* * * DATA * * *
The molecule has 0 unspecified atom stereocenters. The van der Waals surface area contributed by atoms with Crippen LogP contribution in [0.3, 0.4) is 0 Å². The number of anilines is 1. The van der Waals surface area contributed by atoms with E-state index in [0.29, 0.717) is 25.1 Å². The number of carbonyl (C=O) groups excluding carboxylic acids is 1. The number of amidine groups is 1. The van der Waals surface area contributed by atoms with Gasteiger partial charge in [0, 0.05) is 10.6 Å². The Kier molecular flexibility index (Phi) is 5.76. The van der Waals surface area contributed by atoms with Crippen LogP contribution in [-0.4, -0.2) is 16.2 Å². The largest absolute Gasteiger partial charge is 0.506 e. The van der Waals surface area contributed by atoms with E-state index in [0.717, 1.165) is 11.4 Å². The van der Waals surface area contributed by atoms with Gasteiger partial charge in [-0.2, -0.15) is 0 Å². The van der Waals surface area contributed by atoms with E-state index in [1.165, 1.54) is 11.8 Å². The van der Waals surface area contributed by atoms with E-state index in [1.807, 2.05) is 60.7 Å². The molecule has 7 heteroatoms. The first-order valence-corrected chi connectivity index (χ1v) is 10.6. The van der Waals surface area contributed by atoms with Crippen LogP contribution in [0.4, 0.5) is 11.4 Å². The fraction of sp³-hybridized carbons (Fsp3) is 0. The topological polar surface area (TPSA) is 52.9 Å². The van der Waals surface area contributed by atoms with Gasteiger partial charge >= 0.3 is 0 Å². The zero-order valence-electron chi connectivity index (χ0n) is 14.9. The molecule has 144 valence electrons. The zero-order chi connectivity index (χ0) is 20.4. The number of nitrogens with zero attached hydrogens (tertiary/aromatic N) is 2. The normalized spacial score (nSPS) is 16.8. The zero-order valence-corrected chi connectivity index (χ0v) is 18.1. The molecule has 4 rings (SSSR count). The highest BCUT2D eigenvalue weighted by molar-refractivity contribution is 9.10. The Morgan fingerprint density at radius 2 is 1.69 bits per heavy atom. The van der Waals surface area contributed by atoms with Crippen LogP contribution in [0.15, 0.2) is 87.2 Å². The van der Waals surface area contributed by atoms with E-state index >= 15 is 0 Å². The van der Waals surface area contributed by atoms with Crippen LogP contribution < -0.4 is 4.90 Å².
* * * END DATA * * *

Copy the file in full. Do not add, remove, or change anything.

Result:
The molecule has 0 unspecified atom stereocenters. The van der Waals surface area contributed by atoms with Crippen LogP contribution in [0.3, 0.4) is 0 Å². The number of anilines is 1. The van der Waals surface area contributed by atoms with E-state index in [0.29, 0.717) is 25.1 Å². The number of carbonyl (C=O) groups excluding carboxylic acids is 1. The number of amidine groups is 1. The van der Waals surface area contributed by atoms with Gasteiger partial charge in [0, 0.05) is 10.6 Å². The Kier molecular flexibility index (Phi) is 5.76. The van der Waals surface area contributed by atoms with Crippen LogP contribution in [-0.4, -0.2) is 16.2 Å². The largest absolute Gasteiger partial charge is 0.506 e. The van der Waals surface area contributed by atoms with E-state index in [0.717, 1.165) is 11.4 Å². The van der Waals surface area contributed by atoms with Gasteiger partial charge in [-0.2, -0.15) is 0 Å². The van der Waals surface area contributed by atoms with E-state index in [1.165, 1.54) is 11.8 Å². The van der Waals surface area contributed by atoms with E-state index in [1.807, 2.05) is 60.7 Å². The molecule has 7 heteroatoms. The first-order valence-corrected chi connectivity index (χ1v) is 10.6. The van der Waals surface area contributed by atoms with Crippen LogP contribution in [0.4, 0.5) is 11.4 Å². The fraction of sp³-hybridized carbons (Fsp3) is 0. The topological polar surface area (TPSA) is 52.9 Å². The van der Waals surface area contributed by atoms with Gasteiger partial charge >= 0.3 is 0 Å². The zero-order valence-electron chi connectivity index (χ0n) is 14.9. The molecule has 144 valence electrons. The zero-order chi connectivity index (χ0) is 20.4. The number of nitrogens with zero attached hydrogens (tertiary/aromatic N) is 2. The normalized spacial score (nSPS) is 16.8. The zero-order valence-corrected chi connectivity index (χ0v) is 18.1. The molecule has 4 rings (SSSR count). The highest BCUT2D eigenvalue weighted by molar-refractivity contribution is 9.10. The Morgan fingerprint density at radius 2 is 1.69 bits per heavy atom. The van der Waals surface area contributed by atoms with Crippen LogP contribution in [0.15, 0.2) is 87.2 Å². The van der Waals surface area contributed by atoms with E-state index >= 15 is 0 Å². The van der Waals surface area contributed by atoms with Crippen LogP contribution < -0.4 is 4.90 Å².